Supreme Court to Revisit Eyewitness Testimony

The image of a victim of some crime up on the stand pointing to the defendant saying “That’s the one!” is probably the most powerful one of the trial. The human emotion in eyewitness accounts takes over, and juries are pulled into those stories. The Supreme Court along with multitudes of social scientists, however, are revisiting whether or not they are fair and worth even using in court.

There are multiple studies that show that nearly 1/3 of eyewitness identifications are wrong. The vast majority of wrongful convictions that have been overturned were a result of false identifications. Scientists note that memory is a fragile thing…it is not a perfect picture that is set in stone, but can be molded and shaped by environment, stress, peer pressure, etc.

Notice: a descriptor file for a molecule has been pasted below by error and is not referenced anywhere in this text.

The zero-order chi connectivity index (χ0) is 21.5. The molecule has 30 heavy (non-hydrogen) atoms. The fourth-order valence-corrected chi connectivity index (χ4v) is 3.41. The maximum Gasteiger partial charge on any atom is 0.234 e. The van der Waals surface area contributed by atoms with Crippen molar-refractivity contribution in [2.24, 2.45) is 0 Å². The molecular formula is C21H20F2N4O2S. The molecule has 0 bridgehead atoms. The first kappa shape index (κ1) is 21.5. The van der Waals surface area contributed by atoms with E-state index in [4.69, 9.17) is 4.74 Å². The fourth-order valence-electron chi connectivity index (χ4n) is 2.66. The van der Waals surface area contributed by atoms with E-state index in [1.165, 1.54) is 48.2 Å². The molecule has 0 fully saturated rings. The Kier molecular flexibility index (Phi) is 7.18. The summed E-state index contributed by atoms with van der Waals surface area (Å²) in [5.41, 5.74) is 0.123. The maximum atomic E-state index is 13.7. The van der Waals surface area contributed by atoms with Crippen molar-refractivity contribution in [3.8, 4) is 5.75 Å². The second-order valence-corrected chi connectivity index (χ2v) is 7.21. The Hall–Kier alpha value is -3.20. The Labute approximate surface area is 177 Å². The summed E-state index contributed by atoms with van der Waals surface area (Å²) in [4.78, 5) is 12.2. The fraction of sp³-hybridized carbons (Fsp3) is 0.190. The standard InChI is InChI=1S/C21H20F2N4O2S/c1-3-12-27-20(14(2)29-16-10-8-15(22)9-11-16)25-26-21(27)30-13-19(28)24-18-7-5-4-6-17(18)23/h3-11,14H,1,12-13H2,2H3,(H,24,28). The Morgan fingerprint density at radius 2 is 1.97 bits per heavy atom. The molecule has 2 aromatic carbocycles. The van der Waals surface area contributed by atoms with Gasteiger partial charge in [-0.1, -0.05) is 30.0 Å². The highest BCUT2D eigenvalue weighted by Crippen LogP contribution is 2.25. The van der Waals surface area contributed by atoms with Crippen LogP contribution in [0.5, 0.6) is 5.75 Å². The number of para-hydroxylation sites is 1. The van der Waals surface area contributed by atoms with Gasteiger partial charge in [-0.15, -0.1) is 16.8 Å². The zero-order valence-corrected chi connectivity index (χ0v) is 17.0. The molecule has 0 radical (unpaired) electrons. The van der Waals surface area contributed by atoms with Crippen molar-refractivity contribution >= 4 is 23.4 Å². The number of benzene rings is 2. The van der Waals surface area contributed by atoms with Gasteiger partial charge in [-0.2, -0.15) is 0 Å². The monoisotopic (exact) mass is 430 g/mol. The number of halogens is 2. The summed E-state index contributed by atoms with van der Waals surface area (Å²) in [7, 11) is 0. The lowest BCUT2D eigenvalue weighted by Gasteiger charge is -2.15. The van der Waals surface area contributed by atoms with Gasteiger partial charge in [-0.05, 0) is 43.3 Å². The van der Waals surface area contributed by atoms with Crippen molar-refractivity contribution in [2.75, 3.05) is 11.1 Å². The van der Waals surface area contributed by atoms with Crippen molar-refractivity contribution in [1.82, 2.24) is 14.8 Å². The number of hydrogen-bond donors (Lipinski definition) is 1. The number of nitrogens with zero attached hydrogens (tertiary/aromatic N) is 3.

The United States Supreme Court last visited the issue in the 70s, and since then, our understanding of memory and the human mind in general has been completely reshaped. Well over 2,000 studies have been published. “What they collectively show is that it is perilous to base a conviction on a witness’s identification of a stranger. Memory is not a videotape. It is fragile at best, worse under stress and subject to distortion and contamination.”

What do you think? Should eyewitness testimony and identification be held so highly in our courts? Is it even possible for jurors to take these portions of the trial less seriously than evidence-based material?

Chime in with your thoughts!

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